Linked by Thom Holwerda on Tue 20th Dec 2005 13:03 UTC, submitted by zam001
X11, Window Managers Aaron Siego of KDE: "It would be very nice if our X server could use OpenGL directly for its display and composition. Because then we could have hardware accelerated effects that are not only cool looking, but also very useful. Well, there is just such a project underway, called XGL. But don't hold your breath. The development of XGL has been largely removed from the community and is being done behind closed doors. Who is this company, you ask, that would take the development of something as potentially important as this out of the community and put it behind closed doors? Novell."
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Justifiable act, but ultimately wrong!
by Guppetto on Tue 20th Dec 2005 19:55 UTC
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Aaron Siego is right on this one. While Novel is not breaking any laws by doing the development behind closed doors, XGL is to essential to Linux for them to do it that way. The Xserver is a fundamental component to Linux and by not allowing other companies and developers to contribute to the code base as it is being actively developed, they are untimately going to cause the code base to be forked several times. Trolltech has already stated that they will develope or aid in the development of a GL based server. Had Novel publically announced that they were going to start full fleged development on this project and officially invited other participants, this project could have been a major unifiying project for the open source community. The fact is, not very many developers would have shown up anyway, had they publically announced their intent, becuase this is a very difficult project, but a few very dedicated and talented companies and developers could be contributing to XGL's development right now. Zach Russian and Aaron have talked repeatedly about XGL for KDE 4 on a number of occations in addition to EXA. If Novel wasn't trying to control the implementation, We could have Trolltech and a number of the KDE developers, Redhat (rememeber, this is where the XGL code originated anyway) and Novel all hacking away at an XGL server that everyone is going to need in a couple of years.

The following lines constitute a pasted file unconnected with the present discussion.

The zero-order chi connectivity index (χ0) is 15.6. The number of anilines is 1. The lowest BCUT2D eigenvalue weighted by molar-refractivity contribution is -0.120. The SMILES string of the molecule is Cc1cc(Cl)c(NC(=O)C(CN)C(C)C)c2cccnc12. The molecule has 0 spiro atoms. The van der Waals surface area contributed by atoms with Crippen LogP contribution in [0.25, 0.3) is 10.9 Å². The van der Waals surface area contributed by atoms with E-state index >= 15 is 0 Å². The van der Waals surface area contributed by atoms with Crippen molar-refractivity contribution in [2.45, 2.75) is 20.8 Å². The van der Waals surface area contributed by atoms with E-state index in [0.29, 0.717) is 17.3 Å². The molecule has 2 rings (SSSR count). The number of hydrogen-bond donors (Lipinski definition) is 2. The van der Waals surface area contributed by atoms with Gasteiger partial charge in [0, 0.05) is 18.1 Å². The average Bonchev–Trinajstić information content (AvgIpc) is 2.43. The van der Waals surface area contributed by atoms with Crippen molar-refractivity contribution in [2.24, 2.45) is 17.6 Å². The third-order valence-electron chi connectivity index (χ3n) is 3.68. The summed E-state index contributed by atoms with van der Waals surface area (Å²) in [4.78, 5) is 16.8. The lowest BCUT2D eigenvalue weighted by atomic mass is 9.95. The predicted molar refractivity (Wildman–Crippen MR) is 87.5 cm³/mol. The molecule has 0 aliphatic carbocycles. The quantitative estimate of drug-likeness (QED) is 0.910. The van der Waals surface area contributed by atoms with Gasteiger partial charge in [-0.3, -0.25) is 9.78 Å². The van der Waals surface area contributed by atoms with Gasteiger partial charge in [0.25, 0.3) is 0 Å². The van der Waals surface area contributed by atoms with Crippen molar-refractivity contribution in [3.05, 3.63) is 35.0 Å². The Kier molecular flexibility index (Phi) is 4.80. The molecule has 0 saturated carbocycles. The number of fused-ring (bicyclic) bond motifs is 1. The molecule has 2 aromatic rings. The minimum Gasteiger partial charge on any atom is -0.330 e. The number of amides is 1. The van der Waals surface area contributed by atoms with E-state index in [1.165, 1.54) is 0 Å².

While I know everyone is just happy to see someone working on this project, they've really set the whole project back, because as soon as they publish the code (if they publish the code) we're going to see multiple forks so that the server can be customized (How is that really helping). They have every right to do the development behind closed doors, but that basically defeats the concept of open. Yes, some people think open means just releasing the code at some point, but those individuals are not fully embracing the true spirit of what open source development means (open to everyone during the process, not just bolt on parts (rewritten code) after I've played God with the code)

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